Weights that are assigned to responses play a vital role in multiobjective decisionmaking process. Equal Weightage Method (EWM), Entropy Based Weightage Method (EBWM) are unique methods for improving the efficiency of optimizing wear process parameters. Geeth et al. [15] optimized the two tribological output responses using TaguchiGRA combinatorial strategy. As an extension to EWM work, Yellapragada et al. [16] implemented the EBWM strategy in comparison to EWM method. However, Principal Component Analysis (PCA) is a new paradigm which minimizes the loss of information, and it reduces the dimensionality of various replies [1719]. The research on the effects of weight distribution and on the tribological characteristics with PCA is very limited. To the best of the authors' knowledge, very limited research has been done on the PCA – Taguchi  GRA method in polyester/CFRP composites to determine how different weight fractions affect the GRA approach used to calculate it. To this end, a genuine and sincere effort has been made to employ the TaguchiGRAPCA technique for optimizing the tribological parameters, including wear and frictional force. Section 2 describes the experiments and methods used, while later sections provide a discussion of the findings based on ANOVA and morphological analysis.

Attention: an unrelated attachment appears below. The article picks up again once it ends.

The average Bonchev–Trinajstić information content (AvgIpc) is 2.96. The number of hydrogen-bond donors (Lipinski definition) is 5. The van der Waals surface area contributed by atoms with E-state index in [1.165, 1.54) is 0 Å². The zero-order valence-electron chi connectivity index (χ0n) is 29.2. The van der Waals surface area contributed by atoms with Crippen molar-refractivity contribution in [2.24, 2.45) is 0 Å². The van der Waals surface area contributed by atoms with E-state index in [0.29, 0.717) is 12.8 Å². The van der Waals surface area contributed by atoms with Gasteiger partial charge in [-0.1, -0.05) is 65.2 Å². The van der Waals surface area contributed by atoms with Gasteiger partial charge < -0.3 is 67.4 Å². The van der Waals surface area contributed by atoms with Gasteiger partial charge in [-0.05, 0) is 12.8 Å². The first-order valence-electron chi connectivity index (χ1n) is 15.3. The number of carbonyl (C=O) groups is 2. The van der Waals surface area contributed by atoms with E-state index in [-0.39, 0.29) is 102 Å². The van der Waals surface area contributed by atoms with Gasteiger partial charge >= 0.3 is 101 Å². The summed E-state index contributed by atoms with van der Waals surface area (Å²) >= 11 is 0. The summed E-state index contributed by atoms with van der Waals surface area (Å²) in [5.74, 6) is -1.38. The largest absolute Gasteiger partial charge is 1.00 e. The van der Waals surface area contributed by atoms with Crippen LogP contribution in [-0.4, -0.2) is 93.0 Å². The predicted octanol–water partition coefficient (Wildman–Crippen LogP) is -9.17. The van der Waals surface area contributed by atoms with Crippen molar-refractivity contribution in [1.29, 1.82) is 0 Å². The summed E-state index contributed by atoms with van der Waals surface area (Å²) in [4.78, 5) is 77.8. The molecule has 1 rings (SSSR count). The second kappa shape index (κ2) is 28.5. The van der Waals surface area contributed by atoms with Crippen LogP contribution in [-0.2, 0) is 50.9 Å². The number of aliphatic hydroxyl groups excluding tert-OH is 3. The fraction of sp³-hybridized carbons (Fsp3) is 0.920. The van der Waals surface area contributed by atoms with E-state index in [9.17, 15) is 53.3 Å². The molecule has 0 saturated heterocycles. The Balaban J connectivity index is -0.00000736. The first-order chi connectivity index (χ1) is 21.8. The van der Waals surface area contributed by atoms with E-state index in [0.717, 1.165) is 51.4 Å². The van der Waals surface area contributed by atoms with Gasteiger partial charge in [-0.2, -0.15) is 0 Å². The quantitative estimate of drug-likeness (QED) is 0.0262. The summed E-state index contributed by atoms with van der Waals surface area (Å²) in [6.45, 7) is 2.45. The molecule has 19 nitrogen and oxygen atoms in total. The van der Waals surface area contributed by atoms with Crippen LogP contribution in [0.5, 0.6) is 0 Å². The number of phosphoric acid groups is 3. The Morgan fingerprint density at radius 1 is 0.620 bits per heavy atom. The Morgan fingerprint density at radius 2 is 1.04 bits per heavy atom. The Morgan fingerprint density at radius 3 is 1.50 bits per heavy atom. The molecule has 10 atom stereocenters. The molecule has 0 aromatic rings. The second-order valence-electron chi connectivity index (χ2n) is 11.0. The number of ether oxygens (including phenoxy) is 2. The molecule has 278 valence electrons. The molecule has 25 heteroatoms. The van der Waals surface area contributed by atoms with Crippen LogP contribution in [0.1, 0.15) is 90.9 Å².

2.1 Materials and fabrication
A mild steel mould with dimensions of 1.5 centimetres in diameter and 15 centimetres in height is used in this study to cure polyester resin while also incorporating carbon fibres. Unsaturated polyester resin is cured with carbon fibre that has a size of 85 micrometres as a result of the addition of the hardeners methyl ethyl ketone peroxide (MEKP) and cobalt octoate (CO). In order to get a higher yield from the casting process, the semisolid mixture is left out at room temperature of 28℃ for 24 hours. After a period of twentyfour hours, the specimens are removed from the mould and then machined down to a diameter of 8 millimetres in preparation for wear testing, which are seen in Figure 1. Table 1 is a presentation of the various composite’s individual constituents.